Показатель отрицания mar в чувашском языке
The paper deals with negation markers mar in Chuvash in the context of negation markers in nonverbal
predication in other Turkic variesties. The field data (elicited example and texts) were collected
in Maloye Karachkino, Yadrinsky District, Chuvash Republic in 2017–2019, so the study concerns the
Maloye Karachkino (or Poshkart) dialect. The paper describes in details the uses of negation marker
mar and it claims that the negation marker mar has functions of astrictive negation conveying the
meanings of identification and attribute of an object. It also negates some locative contexts. The other
type of uses concerns with an intrusion of the negation marker mar into the negation of verbal predication.
The negation marker mar occurs with some non-finite forms (the future participle on -as-, the infinitive
ending on –ma- and the form on -malla).
The paper aims to analyze the negation marker mar in Chuvash and additionally put it in the context
of Volga and Siberia Turkic languages. There are related negation markers (eves in the Tuvinian
language, emes in Tofa, nimes in Khakas and others) in Siberian Turkic languages and non-related ascriptive negation markers (tügel in Tatar and Bashkir, degil in Turkish). As evidenced by different
corpora of Turkic languages in Sibiria and Volga, such negation markers have the same core semantic
covering ascriptive negation. Their extensional meanings are, however, different, as well as their
grammatical features. Thus, this short description may be first step to further research of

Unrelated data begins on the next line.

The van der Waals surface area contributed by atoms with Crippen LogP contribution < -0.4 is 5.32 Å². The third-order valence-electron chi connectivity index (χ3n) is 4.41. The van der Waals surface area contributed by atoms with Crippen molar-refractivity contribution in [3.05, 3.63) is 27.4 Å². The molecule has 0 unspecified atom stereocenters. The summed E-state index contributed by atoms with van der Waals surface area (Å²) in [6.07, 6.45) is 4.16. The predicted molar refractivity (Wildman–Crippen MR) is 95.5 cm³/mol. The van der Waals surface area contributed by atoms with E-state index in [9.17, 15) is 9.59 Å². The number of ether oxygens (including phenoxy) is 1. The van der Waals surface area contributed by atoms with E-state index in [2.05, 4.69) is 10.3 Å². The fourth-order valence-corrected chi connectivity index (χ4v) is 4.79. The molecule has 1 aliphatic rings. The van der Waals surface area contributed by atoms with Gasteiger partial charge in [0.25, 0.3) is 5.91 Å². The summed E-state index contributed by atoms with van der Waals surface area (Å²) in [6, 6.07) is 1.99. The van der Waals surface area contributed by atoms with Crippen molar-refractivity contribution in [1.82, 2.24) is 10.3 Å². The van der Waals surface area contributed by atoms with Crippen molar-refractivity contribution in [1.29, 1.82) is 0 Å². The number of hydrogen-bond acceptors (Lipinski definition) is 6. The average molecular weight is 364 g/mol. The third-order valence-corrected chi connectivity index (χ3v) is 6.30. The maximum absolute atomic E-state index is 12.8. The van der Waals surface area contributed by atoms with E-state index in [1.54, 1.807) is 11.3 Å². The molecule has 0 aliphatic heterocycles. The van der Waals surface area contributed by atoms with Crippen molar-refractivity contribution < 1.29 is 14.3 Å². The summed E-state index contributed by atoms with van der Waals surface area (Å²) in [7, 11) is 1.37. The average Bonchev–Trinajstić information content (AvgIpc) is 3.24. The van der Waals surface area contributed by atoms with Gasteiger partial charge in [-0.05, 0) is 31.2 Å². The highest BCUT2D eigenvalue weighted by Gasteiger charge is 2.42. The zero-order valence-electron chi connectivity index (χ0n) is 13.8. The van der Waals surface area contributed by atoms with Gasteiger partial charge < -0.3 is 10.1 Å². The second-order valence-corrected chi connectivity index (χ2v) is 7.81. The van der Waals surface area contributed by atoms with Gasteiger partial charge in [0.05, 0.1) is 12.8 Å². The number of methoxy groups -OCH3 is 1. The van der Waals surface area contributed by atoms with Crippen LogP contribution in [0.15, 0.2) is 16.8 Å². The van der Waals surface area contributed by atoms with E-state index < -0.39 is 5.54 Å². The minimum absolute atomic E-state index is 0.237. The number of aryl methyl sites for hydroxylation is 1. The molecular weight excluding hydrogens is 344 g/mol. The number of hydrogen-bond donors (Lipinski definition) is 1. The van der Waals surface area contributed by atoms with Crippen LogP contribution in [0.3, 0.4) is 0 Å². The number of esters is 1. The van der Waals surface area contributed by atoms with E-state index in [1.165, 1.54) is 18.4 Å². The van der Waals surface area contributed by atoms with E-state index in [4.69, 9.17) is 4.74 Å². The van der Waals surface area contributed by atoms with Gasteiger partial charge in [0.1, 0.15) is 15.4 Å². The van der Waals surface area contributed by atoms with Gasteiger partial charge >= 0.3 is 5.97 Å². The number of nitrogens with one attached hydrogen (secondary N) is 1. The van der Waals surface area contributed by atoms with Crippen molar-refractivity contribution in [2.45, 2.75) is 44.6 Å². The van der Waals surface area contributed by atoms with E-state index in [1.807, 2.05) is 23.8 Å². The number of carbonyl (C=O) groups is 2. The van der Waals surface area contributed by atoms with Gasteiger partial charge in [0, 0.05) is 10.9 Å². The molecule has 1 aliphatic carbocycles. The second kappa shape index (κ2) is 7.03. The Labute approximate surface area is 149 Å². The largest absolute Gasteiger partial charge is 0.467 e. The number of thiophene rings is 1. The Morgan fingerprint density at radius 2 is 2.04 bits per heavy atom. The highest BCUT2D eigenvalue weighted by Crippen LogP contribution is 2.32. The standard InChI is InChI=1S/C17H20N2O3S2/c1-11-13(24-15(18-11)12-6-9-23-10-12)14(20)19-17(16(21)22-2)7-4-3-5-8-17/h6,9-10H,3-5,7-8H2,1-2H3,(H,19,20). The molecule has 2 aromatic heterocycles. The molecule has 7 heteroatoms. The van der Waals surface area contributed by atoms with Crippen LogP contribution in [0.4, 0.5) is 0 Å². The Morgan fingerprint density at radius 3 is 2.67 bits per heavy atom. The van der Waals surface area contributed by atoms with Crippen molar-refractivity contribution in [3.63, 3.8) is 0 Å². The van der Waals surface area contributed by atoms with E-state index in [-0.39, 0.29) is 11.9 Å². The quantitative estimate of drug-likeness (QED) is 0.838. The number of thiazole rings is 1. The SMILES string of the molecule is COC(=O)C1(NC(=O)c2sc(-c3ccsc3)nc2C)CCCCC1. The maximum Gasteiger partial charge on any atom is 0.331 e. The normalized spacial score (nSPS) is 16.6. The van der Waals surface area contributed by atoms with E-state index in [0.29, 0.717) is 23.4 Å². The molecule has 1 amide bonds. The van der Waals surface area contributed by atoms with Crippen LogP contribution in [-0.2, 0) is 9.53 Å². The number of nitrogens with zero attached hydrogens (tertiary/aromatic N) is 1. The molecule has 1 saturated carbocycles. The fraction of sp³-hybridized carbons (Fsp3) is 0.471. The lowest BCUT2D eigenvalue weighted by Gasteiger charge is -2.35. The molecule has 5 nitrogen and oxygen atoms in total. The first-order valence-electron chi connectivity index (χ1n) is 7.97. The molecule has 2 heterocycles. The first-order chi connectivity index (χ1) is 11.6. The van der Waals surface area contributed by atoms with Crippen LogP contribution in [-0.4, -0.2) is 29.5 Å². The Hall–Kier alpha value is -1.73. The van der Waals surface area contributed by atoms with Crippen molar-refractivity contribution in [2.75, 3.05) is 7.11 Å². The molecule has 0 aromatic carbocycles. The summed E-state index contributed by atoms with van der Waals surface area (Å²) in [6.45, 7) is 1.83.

microtypology of non-verbal negation.
A general theory of logical oppositions is proposed by abstracting these from the Aristotelian background of quantified sentences. Opposition is a relation that goes beyond incompatibility (not being true together), and a question-answer semantics is devised to investigate the features of oppositions and opposites within a functional calculus. Finally, several theoretical problems about its applicability are considered.
The paper discusses two markers of negation in Adyghe (Northwest Caucasian). It is argued that their distribution has functional rather than formal motivation.
The Oxford Guide to the Transeurasian Languages provides a comprehensive account of the Transeurasian languages, and is the first major reference work in the field since 1965. The term 'Transeurasian' refers to a large group of geographically adjacent languages that includes five uncontroversial linguistic families: Japonic, Koreanic, Tungusic, Mongolic, and Turkic. The historical connection between these languages, however, constitutes one of the most debated issues in historical comparative linguistics. In the present book, a team of leading international scholars in the field take a balanced approach to this controversy, integrating different theoretical frameworks, combining both functional and formal linguistics, and showing that genealogical and areal approaches are in fact compatible with one another. The volume is divided into five parts. Part I deals with the historical sources and periodization of the Transeurasian languages and their classification and typology. In Part II, chapters provide individual structural overviews of the Transeurasian languages and the linguistic subgroups that they belong to, while Part III explores Transeurasian phonology, morphology, syntax, lexis, and semantics from a comparative perspective. Part IV offers a range of areal and genealogical explanations for the correlations observed in the preceding parts. Finally, Part V combines archaeological, genetic, and anthropological perspectives on the identity of speakers of Transeurasian languages. The Oxford Guide to the Transeurasian Languages will be an indispensable resource for specialists in Japonic, Koreanic, Tungusic, Mongolic, and Turkic languages and for anyone with an interest in Transeurasian and comparative linguistics more broadly.